The Power of Connectivity: Fighting Domestic Violence Through Social Media

One unique non-profit is using social media and reality TV to help combat gender-based violence.

By Nina Chen on May 22, 2015

Over 4 million women per year in the U.S. are victims of intimate partner violence, and over 38 million women have experienced violence by a partner in their lifetimes. Statistics like these reveal a social epidemic, and several non-profits have risen up to attempt to raise awareness with a digital component, such as the NoMore campaign, which ran a chilling PSA during the 2015 Super Bowl.

But one non-profit is taking a very specific approach toward using social media to combat violence against women. Truth In Reality aims to draw attention to violent depictions and harmful stereotypes of women of color on TV, particularly in reality shows. Each week, Truth In Reality leads Tweet Chats to open up a dialogue about how these depictions of violence contribute to violence against women of color in the real world, and to bring in new advocates to the cause. We spoke with Truth In Reality founder and CEO Sil Lai Abrams about this unique program.

Verizon Wireless News: What is the mission of Truth In Reality?

Sil Lai Abrams: Truth In Reality (TIR) is a non-profit social advocacy organization pioneering a movement to change the imbalanced media depictions of women of color, especially on violent reality television. Through education, research, public awareness campaigns, social media engagement, strategic partnerships and public commentary we aim to change society's acceptance of gender-based violence, and ultimately reduce its incidence in the Black community.

VZW: Can you tell us more about your social media campaign?

Abrams: Specific to digital engagement, I lead weekly #RealityTVCheck Tweet Chats (Mondays from 8:00 pm to 9:00 pm ET). Core issues relating to the mission of TIR serve as the basis for the weekly topics, which are guest co-hosted by a celebrity or well-known influencer. The Tweet Chats encourage ongoing dialogue, which is a critical component of creating sustained behavioral changes. By continuing the conversation on social media on a weekly basis, we are able to increase awareness of gender-based violence among a broader audience.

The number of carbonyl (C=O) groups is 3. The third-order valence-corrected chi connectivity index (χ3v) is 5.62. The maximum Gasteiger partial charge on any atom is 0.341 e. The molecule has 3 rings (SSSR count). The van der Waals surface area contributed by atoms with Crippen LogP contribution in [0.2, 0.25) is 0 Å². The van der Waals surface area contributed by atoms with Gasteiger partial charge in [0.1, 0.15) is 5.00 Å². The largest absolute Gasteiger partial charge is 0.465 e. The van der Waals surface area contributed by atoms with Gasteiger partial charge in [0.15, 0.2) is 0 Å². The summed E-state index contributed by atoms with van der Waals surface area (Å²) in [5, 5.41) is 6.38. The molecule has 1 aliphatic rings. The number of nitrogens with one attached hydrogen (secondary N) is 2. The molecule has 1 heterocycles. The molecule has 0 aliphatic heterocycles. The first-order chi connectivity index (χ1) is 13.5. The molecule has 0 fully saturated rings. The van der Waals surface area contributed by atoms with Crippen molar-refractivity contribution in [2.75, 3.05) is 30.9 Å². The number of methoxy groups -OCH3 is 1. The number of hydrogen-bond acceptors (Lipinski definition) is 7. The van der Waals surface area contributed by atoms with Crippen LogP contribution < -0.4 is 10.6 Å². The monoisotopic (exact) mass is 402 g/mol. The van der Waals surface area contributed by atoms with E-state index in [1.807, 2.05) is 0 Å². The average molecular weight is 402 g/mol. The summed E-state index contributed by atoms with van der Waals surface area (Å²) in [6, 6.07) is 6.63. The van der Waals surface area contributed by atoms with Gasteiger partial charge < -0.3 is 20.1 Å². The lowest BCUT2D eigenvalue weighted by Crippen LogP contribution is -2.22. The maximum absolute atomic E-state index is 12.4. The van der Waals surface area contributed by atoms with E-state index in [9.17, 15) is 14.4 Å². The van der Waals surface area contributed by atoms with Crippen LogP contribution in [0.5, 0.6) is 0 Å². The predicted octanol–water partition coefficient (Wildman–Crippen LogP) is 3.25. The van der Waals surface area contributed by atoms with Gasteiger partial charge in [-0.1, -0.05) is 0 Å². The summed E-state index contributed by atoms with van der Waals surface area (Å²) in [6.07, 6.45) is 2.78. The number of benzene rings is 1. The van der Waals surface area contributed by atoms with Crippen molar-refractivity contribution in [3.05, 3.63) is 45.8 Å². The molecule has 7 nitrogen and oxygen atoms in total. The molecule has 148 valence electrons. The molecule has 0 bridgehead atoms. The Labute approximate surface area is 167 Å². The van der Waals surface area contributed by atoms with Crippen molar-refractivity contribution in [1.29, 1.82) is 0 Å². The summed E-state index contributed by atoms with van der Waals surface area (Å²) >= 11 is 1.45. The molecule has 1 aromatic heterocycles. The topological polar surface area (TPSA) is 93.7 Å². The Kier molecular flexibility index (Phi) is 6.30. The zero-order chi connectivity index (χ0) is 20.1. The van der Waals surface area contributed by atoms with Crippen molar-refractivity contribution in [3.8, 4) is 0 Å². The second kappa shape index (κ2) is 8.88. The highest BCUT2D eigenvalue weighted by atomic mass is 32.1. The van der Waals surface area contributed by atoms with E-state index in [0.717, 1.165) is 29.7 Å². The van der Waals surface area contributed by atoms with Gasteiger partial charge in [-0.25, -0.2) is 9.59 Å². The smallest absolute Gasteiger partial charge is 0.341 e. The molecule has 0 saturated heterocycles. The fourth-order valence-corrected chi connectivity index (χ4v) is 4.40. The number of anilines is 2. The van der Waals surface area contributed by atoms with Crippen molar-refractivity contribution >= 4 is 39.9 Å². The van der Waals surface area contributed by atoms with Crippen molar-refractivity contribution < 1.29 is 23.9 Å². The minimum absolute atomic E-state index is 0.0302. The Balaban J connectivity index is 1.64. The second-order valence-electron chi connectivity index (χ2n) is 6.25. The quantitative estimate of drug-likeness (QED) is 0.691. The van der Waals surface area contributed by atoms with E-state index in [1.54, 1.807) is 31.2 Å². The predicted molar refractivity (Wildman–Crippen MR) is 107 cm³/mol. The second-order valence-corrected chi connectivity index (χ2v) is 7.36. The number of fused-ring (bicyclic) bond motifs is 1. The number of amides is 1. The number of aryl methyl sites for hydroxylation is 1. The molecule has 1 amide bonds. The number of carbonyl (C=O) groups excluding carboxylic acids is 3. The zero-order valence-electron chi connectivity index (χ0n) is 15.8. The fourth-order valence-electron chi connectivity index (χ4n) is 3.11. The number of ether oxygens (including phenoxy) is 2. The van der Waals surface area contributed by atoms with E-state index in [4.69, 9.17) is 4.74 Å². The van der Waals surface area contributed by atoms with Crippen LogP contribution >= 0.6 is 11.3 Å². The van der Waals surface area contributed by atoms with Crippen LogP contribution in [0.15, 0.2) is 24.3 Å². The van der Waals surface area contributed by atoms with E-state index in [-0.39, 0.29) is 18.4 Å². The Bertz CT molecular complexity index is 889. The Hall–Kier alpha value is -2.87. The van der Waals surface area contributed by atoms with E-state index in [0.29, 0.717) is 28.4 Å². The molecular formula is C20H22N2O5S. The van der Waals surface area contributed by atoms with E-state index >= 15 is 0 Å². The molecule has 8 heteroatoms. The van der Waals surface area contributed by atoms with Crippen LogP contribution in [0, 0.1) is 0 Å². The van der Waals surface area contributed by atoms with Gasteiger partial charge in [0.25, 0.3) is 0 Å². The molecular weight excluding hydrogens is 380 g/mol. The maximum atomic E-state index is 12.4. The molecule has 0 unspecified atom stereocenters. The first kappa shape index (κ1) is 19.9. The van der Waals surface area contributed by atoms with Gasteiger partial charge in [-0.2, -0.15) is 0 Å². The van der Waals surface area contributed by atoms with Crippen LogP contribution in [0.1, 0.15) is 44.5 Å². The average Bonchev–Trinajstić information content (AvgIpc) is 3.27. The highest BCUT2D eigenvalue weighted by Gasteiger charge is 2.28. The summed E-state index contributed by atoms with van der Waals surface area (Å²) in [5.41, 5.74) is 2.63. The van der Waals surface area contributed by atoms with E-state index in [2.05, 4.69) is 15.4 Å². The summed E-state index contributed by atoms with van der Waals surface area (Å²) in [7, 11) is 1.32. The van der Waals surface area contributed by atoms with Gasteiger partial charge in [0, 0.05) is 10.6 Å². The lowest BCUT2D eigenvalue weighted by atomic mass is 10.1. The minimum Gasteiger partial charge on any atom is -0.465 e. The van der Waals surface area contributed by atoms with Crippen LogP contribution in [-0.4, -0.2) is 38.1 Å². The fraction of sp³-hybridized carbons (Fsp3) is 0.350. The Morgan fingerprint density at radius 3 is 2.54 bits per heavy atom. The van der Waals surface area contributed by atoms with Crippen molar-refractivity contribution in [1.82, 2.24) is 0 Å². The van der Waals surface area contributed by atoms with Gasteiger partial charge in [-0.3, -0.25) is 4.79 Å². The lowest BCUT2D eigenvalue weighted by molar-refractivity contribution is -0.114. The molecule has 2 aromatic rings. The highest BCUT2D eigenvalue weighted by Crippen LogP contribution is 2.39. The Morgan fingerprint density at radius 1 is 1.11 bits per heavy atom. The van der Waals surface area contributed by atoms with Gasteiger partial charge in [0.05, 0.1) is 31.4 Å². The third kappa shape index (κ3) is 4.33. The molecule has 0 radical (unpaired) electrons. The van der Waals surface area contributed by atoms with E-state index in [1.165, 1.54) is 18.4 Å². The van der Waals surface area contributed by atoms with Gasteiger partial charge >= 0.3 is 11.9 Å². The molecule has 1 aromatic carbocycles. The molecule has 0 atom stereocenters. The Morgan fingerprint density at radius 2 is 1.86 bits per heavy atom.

VZW: Why did you choose to focus on social media?

Abrams: Social media can be an incredibly engaging way of spreading awareness of domestic violence, particularly to share survivors’ stories and statistics, and encourage advocacy. The challenge is to move people outside of the digital world and into real-world action. Social media is a great tool to galvanize people in spurts, and I’d love to see it translate into real-life social action similar to the way the #BlackLivesMatter digital movement has transitioned.

VZW: What are the challenges of using social media in this way?

Abrams: Social media, as a tool, has its drawbacks. Anyone can get online and spout information that may not be accurate and, due to the nature of social media, this information has the potential to be spread exponentially. Additionally, there is always the potential of a survivor speaking up on social media, and facing backlash from her batterer or her community. The personal safety of each user must always come first, before the desire to disseminate information.

Verizon has a long standing commitment to domestic violence prevention and awareness and it has been a main philanthropic focus since 2001 through the HopeLine® from Verizon program. 

HopeLine collects no-longer-used wireless phones, batteries, chargers and accessories and turns them into financial support for non-profit domestic violence organizations and initiatives. Verizon also donates wireless phones through HopeLine, complete with service and data, to domestic violence shelters nationwide for use by victims and survivors.

Tags: Domestic Violence, Domestic Abuse, Social Media, Verizon HopeLine